'The Premier League is satisfied, with the information provided, that the individuals NESV intend to put in place in the event they complete their takeover of Liverpool FC meet the criteria set out in our owners' and directors' test.

'The board of the Premier League will continue working with Liverpool FC in regard to this process, however, we are aware that the formal completion of this takeover is yet to be resolved and it is therefore inappropriate for us to offer any further comment at this time.'

If the takeover is not completed by next Friday then the Royal Bank of Scotland could put Kop Holdings, the company owned by Hicks and Gillett, into administration over their unpaid £280million debt.

If that happens, Liverpool would be at risk of a nine-point deduction.

Initially it had been thought the Premier League would not penalise the club for Kop Holdings becoming insolvent, but now the threat of a points deduction has become a serious one.

Under Premier League rules, the fact that the holding company is solely concerned with the ownership of Liverpool and football-related matters could trigger the nine-point penalty.

West Ham had been used as an example of why the Reds might escape in deduction if administration goes ahead when it was owned by Icelandic bank Straumur.

The Hammers, however, were a solvent part of a whole portfolio of different companies while Kop Holdings is solely concerned with Liverpool.

Liverpool could
face points deduction

By Dan Roan - BBC sports news correspondent

Liverpool are likely to face a nine-point deduction if its parent company Kop Holdings goes into administration next week, BBC Sport understands.

League rules say a points deduction can be used if a parent company insolvency is caused by the club's management.

Sources suggest owners Tom Hicks and George Gillett would struggle to argue that the running of the football club had not affected the holding company.

Liverpool could enter administration if a sale is not agreed by 15 October.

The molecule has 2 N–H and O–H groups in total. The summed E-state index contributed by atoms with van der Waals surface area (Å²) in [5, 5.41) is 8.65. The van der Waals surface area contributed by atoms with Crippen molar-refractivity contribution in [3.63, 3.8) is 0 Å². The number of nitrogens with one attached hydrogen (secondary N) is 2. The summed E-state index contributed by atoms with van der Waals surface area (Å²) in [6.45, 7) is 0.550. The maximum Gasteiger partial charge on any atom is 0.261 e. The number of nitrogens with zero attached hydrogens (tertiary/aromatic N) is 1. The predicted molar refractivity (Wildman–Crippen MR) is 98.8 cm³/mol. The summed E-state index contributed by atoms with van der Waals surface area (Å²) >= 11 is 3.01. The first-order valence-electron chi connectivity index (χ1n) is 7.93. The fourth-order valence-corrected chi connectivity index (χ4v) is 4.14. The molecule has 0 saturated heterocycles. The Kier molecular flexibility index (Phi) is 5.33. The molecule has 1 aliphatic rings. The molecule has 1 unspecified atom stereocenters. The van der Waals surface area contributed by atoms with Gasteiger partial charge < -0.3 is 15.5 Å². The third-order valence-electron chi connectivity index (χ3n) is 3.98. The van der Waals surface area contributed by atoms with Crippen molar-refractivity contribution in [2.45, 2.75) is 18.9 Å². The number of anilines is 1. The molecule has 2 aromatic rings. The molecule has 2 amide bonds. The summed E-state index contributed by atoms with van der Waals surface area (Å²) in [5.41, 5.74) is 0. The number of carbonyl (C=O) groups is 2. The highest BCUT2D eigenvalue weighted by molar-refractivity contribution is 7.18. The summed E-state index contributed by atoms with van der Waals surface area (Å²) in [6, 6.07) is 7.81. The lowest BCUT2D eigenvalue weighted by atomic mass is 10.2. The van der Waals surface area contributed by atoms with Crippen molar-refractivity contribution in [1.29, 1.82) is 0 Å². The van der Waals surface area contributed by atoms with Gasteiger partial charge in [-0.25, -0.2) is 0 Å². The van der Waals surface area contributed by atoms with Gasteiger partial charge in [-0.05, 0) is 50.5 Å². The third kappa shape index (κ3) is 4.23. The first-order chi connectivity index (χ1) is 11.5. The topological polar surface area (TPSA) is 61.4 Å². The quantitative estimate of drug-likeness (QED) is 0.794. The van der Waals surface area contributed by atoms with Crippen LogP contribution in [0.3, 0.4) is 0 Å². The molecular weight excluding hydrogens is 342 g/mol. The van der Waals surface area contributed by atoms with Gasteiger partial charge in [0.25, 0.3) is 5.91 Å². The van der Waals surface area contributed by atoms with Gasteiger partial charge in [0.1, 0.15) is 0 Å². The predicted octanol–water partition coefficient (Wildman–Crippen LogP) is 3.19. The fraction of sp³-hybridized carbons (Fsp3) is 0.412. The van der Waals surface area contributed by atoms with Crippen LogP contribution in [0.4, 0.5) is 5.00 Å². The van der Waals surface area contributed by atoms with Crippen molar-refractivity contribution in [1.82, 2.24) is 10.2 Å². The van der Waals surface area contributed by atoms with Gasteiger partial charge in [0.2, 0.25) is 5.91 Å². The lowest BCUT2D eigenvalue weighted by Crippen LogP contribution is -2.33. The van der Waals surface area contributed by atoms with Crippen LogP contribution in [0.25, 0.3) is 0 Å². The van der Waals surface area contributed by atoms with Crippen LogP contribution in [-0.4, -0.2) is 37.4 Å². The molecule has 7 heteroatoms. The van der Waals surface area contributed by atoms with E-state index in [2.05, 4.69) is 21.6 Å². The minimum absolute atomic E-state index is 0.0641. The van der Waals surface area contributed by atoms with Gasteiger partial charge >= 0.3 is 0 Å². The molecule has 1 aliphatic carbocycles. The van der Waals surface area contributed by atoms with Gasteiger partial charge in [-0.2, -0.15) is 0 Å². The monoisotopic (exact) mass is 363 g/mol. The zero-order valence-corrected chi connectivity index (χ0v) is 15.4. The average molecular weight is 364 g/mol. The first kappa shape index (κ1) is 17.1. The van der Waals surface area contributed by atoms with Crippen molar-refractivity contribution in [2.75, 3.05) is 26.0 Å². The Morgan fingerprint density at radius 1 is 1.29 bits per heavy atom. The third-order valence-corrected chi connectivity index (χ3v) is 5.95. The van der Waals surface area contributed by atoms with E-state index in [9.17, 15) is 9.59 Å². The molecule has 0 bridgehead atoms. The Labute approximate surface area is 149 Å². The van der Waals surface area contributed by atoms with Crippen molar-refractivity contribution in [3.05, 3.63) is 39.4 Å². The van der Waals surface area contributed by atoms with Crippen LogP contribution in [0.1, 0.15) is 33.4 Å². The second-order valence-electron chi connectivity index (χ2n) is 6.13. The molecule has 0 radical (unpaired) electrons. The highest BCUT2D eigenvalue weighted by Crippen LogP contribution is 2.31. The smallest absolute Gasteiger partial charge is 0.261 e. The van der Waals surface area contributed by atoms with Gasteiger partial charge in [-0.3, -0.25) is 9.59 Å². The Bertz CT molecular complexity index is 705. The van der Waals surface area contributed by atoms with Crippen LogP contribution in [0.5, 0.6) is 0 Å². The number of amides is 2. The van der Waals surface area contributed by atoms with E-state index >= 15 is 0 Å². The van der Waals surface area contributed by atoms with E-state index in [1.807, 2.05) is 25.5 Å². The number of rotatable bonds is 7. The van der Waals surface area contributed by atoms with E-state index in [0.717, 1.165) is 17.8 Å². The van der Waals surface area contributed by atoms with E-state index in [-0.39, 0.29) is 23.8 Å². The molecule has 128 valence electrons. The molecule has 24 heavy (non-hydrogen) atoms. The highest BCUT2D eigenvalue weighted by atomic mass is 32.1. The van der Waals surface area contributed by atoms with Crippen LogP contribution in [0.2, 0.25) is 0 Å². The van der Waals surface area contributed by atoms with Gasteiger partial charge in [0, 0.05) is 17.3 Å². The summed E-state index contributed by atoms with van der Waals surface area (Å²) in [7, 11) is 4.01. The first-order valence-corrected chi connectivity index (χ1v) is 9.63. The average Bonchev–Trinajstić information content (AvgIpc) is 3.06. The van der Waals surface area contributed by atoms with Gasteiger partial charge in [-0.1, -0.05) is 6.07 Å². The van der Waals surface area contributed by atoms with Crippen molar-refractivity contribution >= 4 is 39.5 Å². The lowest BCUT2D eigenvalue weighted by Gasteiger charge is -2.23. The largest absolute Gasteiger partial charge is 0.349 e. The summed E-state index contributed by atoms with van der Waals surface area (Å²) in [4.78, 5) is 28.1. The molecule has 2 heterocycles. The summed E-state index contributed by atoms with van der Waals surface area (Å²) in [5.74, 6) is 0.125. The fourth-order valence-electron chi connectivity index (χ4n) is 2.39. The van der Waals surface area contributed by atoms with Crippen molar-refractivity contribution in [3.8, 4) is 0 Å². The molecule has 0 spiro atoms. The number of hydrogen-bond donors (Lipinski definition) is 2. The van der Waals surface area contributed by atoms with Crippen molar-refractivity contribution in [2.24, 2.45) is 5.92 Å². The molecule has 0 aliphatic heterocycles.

If Hicks and Gillett manage to block a £300m takeover of the club by New England Sports Ventures (NESV), owners of the Boston Red Sox baseball team, their holding company could be put into administration by the Royal Bank of Scotland over their £280m debts.

The Premier League board of chief executive Richard Scudmore, chairman Sir Dave Richards and secretary Mike Foster would then decide whether to dock points.

Liverpool are already in the bottom three of the Premier League after a dismal start to the season with just six points from their opening seven games.

Initially it was thought that the club would avoid a sporting penalty, but the club now faces the very real possibility of a deduction if a sale to NESV is delayed.

And it is now thought that Hicks and Gillett could find it hard to argue that the football club had not had a negative impact on Kop Holdings, especially when the club is the parent company's sole asset.

Liverpool's fate rests on the outcome of a declaratory judgement in the High Court on a date yet to be decided next week over whether the club can be sold to NESV despite the objection of the club's owners.

An appeal is likely regardless of the result, with no outcome likely before the 15 October refinancing deadline set by RBS, the club's major creditor. RBS will have the choice to waive their demand for repayment until the legal dispute is finalised, or call in the debt and place the parent company into administration.

Portsmouth became the first Premier League club to enter administration earlier this year and automatically received a nine point reduction, condemning it to relegation.